If part 1 is about the breakdown of ownership, and part 2 is about the ground of its evolution, part 3 looks at design patterns that are bringing generative ownership to life on a broad scale. Each chapter takes up one key pattern of generative design, looking at how these combine to keep social mission alive over time. I’ve seen many companies that once were generative lose their social mission when they grow large or when the founder departs. In part 3, I search for successful, substantial companies that have solved the “legacy problem”—keeping social legacy alive long after the founder is gone. I tour the employee-owned John Lewis Partnership in London. I visit foundation-owned Novo Nordisk in Denmark, a pharmaceutical with production based in Kalundborg, home to a famed example of “industrial symbiosis,” where this company’s waste becomes food for the ecosystem. Among other expeditions, I revisit finance, talking with a couple of investing advisers to see how I can use my own small investment portfolio to help in the transformation.”

In the foreword, David Korten explains why this is an important book:

“Of all the important elements lacking from much progressive thought and action, the issue of ownership design is perhaps the most foundational. Marjorie Kelly illuminates this crucial topic in a way that can drive it home to everyone. Owning Our Future offers the most thorough and properly nuanced treatment of the subject I’ve seen anywhere.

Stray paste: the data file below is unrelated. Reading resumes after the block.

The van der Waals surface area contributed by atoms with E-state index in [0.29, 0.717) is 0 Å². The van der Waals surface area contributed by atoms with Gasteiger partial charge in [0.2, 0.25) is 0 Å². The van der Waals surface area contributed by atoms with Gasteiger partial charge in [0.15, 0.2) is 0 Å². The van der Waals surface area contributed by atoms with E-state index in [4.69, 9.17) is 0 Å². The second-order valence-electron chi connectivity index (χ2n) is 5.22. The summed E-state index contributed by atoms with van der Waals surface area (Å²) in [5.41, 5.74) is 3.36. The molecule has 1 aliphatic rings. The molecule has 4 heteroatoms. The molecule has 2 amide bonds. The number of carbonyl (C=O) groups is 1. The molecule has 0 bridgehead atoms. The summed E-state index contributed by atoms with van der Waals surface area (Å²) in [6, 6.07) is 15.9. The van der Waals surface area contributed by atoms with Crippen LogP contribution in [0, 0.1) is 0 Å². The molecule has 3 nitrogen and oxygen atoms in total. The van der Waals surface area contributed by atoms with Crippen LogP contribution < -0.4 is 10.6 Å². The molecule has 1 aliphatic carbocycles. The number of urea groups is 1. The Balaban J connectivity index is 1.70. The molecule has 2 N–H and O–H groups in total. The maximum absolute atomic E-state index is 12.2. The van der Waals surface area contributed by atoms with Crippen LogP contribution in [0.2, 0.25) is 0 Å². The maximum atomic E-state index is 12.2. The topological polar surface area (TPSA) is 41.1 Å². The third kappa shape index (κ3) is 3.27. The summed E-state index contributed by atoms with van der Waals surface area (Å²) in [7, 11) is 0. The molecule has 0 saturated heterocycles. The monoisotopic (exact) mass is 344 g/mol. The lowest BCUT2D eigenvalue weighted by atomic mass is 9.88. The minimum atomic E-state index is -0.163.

Most of the great political struggles of the past 5,000 years can be reduced to a simple question: who will own land, water, and the other essentials of living—and to what end? In the earliest human societies, ownership of the essentials of living was held in common by members of a tribe and included responsibilities of sacred stewardship. We might describe this as a form of shared ownership that confers shared responsibility. As societies transitioned to centralized power structures, ownership of land, water, and other essential means of production was monopolized by the few. Even with the movement toward democracy, ownership of wealth has remained largely in the hands of an elite. Today, debilitating debt, bankruptcies, and foreclosures are a reminder of how little has changed and how many among us—including young people burdened by student loans—live under the power of those who control the issuance of credit.